Monday, February 18, 2013

Symphonic halls, clubs and juke joints...Al knows them first name, too...

Submitted by Al Kanovsky 2/18/13

You love JAZZ or BLUES or both. You like your music Live. You want a "$20 dollar gold piece" in your casket. All of that or you wouldn't be reading this stuff. This is not "Architectural Digest" but the question I have is about how much does the environment, ambiance and general setting affect your enjoyment. Last night I ventured south to Cutler Bay. I was accompanied by Bette who is a volunteer hostess at Arts Garage in Delray Beach. (she also, will travel to hear JAZZ) The city is home to the SOUTH MIAMI-DADE CULTURAL ARTS CENTER (SMDCAC). If you have never been there, I strongly suggest that you get yourself and your music loving friends off your collective butts. After getting off the Turnpike you get your first view of the Center. Its glass majesty is impressive even from several hundred yards away. You get closer and can't help looking up at the structure----Yep, it is something to see. So the pleasure of the evening has already begun even without having heard a note.

Sunday night it was Tommy Igoe and the Birdland Big Band. There is something about seeing the stage set with bandstands enough for a 5 piece sax section, three trombones and four trumpets. A drum kit that has 5 cymbals plus one that is cut in a spiral and a mini tom-tom. Spot for the bass player and piano and keyboard to complete the rhythm section. Maybe because my first introduction to the music was when I  was 5. My sisters snuck me out with them when they went to dance to the big bands of the era--mid 30's. Goodman, the Dorsey brothers, Basie, Ellington, Miller, Herman, Shaw, Callaway and even Lombardo. I would sit bundled up in a blanket in the rumble seat (you are all too young to know what that is) of a '32 Chevy or Ford, outside the Glen Island Casino while they were inside with their beau of the week. I love Big Band and my love was further enhanced listening to them last night. They play like they love it also. The sax section--Nathan Childers(tenor), Alejandro Aviles(alto), Dan Willis(alto) Ron Middleton(tenor) and Tony Lustig (bari)---the trombones, Dave Bargeron, Mark Miller and James Borowski on bass trombone---the trumpets, Nick Marchione, August Haas, Mat Jodrell, and Glenn Drewes. On bass Phil Palombi, at the keys Whitney Ashe and behind the impressive kit Tommy Igoe (live and in person). I sometimes pick out individual musicians for a particular solo. I can't do that, in this case, 'cause everyone who stood up to do one, was great. Tommy has a really nice stage presence and chatted easily with the audience and encouraging their applause responses. In introduction he said for us not to consider this performance as a "concert" but more as a journey. Not only to foreign lands but to the past, present and future as well. One of the pieces played was an Ed Calle composition that was dedicated to Ed's love for America. They closed their performance with their traditional "Birdland". I wasn't going to mention individual solos but Tommy's, which was about 3 or 4 minutes long, brought every one in the audience to their feet. Rick Katz of the Miami JAZZ Co-op and Jeanette Pena and her Dad were in the audience with Bette and I, enjoying this great band.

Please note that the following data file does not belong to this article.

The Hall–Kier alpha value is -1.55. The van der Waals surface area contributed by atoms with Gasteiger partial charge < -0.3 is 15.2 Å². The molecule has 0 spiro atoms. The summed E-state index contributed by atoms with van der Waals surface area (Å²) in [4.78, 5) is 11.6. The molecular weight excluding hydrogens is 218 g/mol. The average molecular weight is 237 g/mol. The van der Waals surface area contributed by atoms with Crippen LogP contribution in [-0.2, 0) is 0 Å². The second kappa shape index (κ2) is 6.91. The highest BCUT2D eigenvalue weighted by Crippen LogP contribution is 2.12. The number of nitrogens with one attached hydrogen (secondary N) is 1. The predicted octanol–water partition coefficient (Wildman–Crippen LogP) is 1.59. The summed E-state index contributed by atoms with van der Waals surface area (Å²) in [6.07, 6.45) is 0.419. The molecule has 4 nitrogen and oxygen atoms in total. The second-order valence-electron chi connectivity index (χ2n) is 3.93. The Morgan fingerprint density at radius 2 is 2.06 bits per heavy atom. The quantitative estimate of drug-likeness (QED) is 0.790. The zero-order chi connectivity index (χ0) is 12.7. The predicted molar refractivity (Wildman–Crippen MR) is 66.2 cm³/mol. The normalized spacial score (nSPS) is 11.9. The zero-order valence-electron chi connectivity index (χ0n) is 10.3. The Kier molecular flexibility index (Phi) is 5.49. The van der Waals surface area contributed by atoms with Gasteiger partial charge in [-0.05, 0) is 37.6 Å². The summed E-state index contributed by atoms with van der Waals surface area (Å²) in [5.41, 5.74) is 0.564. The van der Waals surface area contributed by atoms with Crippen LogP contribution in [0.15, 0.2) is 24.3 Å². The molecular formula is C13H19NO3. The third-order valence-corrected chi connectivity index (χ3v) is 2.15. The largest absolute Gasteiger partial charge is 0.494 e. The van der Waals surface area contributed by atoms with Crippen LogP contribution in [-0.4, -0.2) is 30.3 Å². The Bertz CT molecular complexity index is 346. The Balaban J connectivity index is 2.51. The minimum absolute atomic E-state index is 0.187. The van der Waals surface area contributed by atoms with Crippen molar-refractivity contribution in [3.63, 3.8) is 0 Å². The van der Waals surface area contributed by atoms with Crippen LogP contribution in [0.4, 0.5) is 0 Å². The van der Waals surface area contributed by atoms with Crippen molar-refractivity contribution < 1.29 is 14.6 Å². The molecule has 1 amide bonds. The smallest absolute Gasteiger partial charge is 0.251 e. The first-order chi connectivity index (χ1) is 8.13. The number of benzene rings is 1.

Back to the question. Personally, I like "juke joints". Enjoy the ambience of most "music clubs". Tolerate "dance halls". For "Big Band" there is nothing like a symphonic hall. The SMDCAC and its staff provided the perfect spot for last nights perfect performance by Tommy Igoe and the Birdland Big Band. Thank you Tommy and all the "Boys in the Band." Thanks to the volunteers and professionals at SMDCAC for making the evening as pleasurable as it was.

Coming later this week "Siempre Flamenco" Sub-titled "FlamenJAZZjam". Saw it last year and it was great. Do it!!!!  

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